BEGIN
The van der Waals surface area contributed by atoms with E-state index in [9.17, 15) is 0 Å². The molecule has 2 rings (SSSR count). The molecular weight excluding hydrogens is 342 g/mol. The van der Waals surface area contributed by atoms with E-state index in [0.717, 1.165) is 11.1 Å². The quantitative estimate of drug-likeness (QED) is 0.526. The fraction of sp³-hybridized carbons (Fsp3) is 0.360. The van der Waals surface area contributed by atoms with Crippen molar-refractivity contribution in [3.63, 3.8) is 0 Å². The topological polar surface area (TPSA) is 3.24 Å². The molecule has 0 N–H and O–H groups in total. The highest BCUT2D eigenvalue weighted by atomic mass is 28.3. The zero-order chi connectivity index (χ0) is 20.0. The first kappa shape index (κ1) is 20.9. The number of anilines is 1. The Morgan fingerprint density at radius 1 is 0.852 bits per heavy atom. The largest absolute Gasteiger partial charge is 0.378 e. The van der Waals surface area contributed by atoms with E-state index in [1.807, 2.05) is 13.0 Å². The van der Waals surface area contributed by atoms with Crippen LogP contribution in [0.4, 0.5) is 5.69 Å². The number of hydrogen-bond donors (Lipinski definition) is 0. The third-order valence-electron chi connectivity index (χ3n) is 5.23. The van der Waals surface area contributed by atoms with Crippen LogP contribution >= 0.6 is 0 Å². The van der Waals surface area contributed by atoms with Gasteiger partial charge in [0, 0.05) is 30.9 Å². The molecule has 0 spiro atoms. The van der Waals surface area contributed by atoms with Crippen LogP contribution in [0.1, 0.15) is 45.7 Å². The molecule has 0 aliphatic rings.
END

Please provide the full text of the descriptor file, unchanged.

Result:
The van der Waals surface area contributed by atoms with E-state index in [9.17, 15) is 0 Å². The molecule has 2 rings (SSSR count). The molecular weight excluding hydrogens is 342 g/mol. The van der Waals surface area contributed by atoms with E-state index in [0.717, 1.165) is 11.1 Å². The quantitative estimate of drug-likeness (QED) is 0.526. The fraction of sp³-hybridized carbons (Fsp3) is 0.360. The van der Waals surface area contributed by atoms with Crippen molar-refractivity contribution in [3.63, 3.8) is 0 Å². The topological polar surface area (TPSA) is 3.24 Å². The molecule has 0 N–H and O–H groups in total. The highest BCUT2D eigenvalue weighted by atomic mass is 28.3. The zero-order chi connectivity index (χ0) is 20.0. The first kappa shape index (κ1) is 20.9. The number of anilines is 1. The Morgan fingerprint density at radius 1 is 0.852 bits per heavy atom. The largest absolute Gasteiger partial charge is 0.378 e. The van der Waals surface area contributed by atoms with E-state index in [1.807, 2.05) is 13.0 Å². The van der Waals surface area contributed by atoms with Crippen LogP contribution in [0.4, 0.5) is 5.69 Å². The number of hydrogen-bond donors (Lipinski definition) is 0. The third-order valence-electron chi connectivity index (χ3n) is 5.23. The van der Waals surface area contributed by atoms with Crippen LogP contribution >= 0.6 is 0 Å². The van der Waals surface area contributed by atoms with Gasteiger partial charge in [0, 0.05) is 30.9 Å². The molecule has 0 spiro atoms. The van der Waals surface area contributed by atoms with Crippen LogP contribution in [0.1, 0.15) is 45.7 Å². The molecule has 0 aliphatic rings.